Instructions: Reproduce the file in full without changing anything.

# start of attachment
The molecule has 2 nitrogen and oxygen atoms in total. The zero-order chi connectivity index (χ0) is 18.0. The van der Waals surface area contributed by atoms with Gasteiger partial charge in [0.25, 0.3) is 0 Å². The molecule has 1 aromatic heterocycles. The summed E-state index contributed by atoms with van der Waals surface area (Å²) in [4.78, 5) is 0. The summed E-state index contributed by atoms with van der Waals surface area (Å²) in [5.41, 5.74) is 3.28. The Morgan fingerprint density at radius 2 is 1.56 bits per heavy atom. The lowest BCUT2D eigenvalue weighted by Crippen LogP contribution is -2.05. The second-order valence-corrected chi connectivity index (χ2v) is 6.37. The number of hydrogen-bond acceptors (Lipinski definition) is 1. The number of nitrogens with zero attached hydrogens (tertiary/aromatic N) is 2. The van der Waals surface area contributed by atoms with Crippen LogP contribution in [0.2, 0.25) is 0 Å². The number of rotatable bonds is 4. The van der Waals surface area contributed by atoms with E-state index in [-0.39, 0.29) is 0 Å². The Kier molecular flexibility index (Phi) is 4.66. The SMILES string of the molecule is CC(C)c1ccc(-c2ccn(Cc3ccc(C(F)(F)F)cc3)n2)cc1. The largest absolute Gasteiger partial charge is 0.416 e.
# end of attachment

The molecule has 2 nitrogen and oxygen atoms in total. The zero-order chi connectivity index (χ0) is 18.0. The van der Waals surface area contributed by atoms with Gasteiger partial charge in [0.25, 0.3) is 0 Å². The molecule has 1 aromatic heterocycles. The summed E-state index contributed by atoms with van der Waals surface area (Å²) in [4.78, 5) is 0. The summed E-state index contributed by atoms with van der Waals surface area (Å²) in [5.41, 5.74) is 3.28. The Morgan fingerprint density at radius 2 is 1.56 bits per heavy atom. The lowest BCUT2D eigenvalue weighted by Crippen LogP contribution is -2.05. The second-order valence-corrected chi connectivity index (χ2v) is 6.37. The number of hydrogen-bond acceptors (Lipinski definition) is 1. The number of nitrogens with zero attached hydrogens (tertiary/aromatic N) is 2. The van der Waals surface area contributed by atoms with Crippen LogP contribution in [0.2, 0.25) is 0 Å². The number of rotatable bonds is 4. The van der Waals surface area contributed by atoms with E-state index in [-0.39, 0.29) is 0 Å². The Kier molecular flexibility index (Phi) is 4.66. The SMILES string of the molecule is CC(C)c1ccc(-c2ccn(Cc3ccc(C(F)(F)F)cc3)n2)cc1. The largest absolute Gasteiger partial charge is 0.416 e.